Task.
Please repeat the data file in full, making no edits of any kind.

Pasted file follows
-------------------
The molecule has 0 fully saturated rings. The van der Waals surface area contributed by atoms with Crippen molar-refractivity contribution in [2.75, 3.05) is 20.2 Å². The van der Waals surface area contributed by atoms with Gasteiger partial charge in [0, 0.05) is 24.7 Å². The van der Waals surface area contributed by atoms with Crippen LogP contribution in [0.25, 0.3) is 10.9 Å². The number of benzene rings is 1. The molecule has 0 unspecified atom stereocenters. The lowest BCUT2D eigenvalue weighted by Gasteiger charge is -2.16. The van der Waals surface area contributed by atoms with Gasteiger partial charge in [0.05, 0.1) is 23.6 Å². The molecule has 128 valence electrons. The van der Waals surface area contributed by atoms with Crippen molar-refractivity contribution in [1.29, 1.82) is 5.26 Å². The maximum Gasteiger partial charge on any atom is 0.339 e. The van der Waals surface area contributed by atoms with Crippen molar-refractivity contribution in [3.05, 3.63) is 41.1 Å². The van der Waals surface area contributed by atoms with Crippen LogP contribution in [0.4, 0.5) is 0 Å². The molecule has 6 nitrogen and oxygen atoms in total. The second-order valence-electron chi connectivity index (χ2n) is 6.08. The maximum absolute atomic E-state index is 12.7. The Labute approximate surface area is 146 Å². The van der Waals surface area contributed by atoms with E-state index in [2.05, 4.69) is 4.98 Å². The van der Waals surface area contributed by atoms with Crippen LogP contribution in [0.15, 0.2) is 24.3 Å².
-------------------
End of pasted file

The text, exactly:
The molecule has 0 fully saturated rings. The van der Waals surface area contributed by atoms with Crippen molar-refractivity contribution in [2.75, 3.05) is 20.2 Å². The van der Waals surface area contributed by atoms with Gasteiger partial charge in [0, 0.05) is 24.7 Å². The van der Waals surface area contributed by atoms with Crippen LogP contribution in [0.25, 0.3) is 10.9 Å². The number of benzene rings is 1. The molecule has 0 unspecified atom stereocenters. The lowest BCUT2D eigenvalue weighted by Gasteiger charge is -2.16. The van der Waals surface area contributed by atoms with Gasteiger partial charge in [0.05, 0.1) is 23.6 Å². The molecule has 128 valence electrons. The van der Waals surface area contributed by atoms with Crippen molar-refractivity contribution in [1.29, 1.82) is 5.26 Å². The maximum Gasteiger partial charge on any atom is 0.339 e. The van der Waals surface area contributed by atoms with Crippen molar-refractivity contribution in [3.05, 3.63) is 41.1 Å². The van der Waals surface area contributed by atoms with Crippen LogP contribution in [0.4, 0.5) is 0 Å². The molecule has 6 nitrogen and oxygen atoms in total. The second-order valence-electron chi connectivity index (χ2n) is 6.08. The maximum absolute atomic E-state index is 12.7. The Labute approximate surface area is 146 Å². The van der Waals surface area contributed by atoms with E-state index in [2.05, 4.69) is 4.98 Å². The van der Waals surface area contributed by atoms with Crippen LogP contribution in [0.15, 0.2) is 24.3 Å².